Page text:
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The Painter's Garden - Design, Inspiration, Delight
Claude Monet, Monet's Garden at Giverny, 1896, Oil on canvas, Courtesy: Stiftung Sammlung E. G. Buhrle, Zurich.

FRANKFURT, GERMANY.-The Städel Museum presents The Painter’s Garden - Design, Inspiration, Delight, on view through March 11, 2007. Gardens offer people protection, relaxation and inspiration. They are a place of retreat from the turmoil of everyday life, mirrors of the soul, a budding source of inspiration, and an inexhaustible store of ideas for new images. Over the course of the centuries, they have inspired artists to produce many masterpieces. This exhibition is devoted to the motif of the garden in fine art – spanning all epochs and genres – and presents its diverse portrayal with more than 200 exemplary works from internationally significant museums and collections.

The painted garden is as varied as its interpretations: the mediaeval garden of Paradise represents a magical sphere from which all evil remains excluded; Peter Paul Rubens gathers society groups at play in grandiose palace gardens; Jean-Antoine Watteau and Jean-Honoré Fragonard abduct the viewer into splendid gardens of love. The psychological interpretation of the garden began with the Enlightenment. Caspar David Friedrich sees himself as a mediator between man and nature, while Carl Spitzweg gives us an insight into small, bourgeois gardens. Finally, the studio windows of Adolf Menzel, Carl Blechen and Lovis Corinth no longer look out on small green refuges, but on narrow, neglected backyards - the first consequences of industrialisation.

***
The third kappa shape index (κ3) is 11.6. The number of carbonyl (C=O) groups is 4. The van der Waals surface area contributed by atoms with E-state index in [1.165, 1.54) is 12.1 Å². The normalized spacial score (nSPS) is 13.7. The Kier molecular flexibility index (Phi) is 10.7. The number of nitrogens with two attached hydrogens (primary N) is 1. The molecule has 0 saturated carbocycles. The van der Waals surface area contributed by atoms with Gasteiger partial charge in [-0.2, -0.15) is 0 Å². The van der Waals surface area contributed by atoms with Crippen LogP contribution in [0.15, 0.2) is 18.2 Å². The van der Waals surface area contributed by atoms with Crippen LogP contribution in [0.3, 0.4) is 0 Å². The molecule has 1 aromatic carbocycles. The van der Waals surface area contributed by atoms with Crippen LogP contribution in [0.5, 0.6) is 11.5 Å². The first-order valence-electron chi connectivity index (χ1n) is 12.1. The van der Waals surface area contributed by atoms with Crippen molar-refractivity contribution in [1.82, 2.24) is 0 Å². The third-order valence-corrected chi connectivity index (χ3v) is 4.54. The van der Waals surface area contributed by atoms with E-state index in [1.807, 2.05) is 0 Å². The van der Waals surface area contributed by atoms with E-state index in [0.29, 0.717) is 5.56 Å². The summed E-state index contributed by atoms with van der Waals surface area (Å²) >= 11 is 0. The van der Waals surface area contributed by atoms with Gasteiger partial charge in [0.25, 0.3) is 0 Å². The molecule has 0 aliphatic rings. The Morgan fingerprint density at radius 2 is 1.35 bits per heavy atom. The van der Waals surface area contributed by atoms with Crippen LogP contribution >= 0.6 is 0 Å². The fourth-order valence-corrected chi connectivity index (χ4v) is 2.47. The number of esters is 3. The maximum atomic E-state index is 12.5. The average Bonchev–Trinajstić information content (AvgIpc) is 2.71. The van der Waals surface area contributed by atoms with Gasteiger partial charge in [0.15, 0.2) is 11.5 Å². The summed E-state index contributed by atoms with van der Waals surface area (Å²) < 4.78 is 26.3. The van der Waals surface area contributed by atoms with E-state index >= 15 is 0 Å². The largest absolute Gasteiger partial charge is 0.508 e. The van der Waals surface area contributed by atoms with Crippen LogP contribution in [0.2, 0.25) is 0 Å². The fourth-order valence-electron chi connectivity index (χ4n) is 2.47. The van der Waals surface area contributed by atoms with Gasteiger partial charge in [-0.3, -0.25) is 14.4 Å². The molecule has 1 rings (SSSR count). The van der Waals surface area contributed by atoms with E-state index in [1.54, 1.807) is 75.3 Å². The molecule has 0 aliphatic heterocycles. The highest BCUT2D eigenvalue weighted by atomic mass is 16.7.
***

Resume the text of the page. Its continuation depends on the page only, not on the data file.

Impressionists such as Claude Monet laid out lushly planted, imaginative gardens in order to depict them in colourful images submerged in bright light. In the paintings of Auguste Renoir, Camille Pissarro and Eduard Manet, man and nature enter into a symbiotic relationship. But this close relationship may also be expressed in a different form, and Vincent van Gogh used the garden as a field of projection for his personal melancholy.

Foreign countries have always attracted artists and scientists to the same extent. Humboldt’s expeditions brought a wealth of plants to Europe, and subsequently these added a new opulence to palm houses, botanical gardens and private gardens. Paul Klee was also drawn to unknown lands. He permitted himself to be inspired by their vegetation’s variety of colours and forms and so arrived at new modes of artistic expression. The concentrated view of individual plants in studies by Georg Flegel and herbaria by Goethe or Paul Klee demonstrates not only an artistic interest, but also considerable botanical knowledge.

As a delightful sphere of experience, a place of peace and a source of inspiration, the garden has always been a productive topic in fine art, and visitors to the exhibition will become aware of its splendour and innumerable facets.

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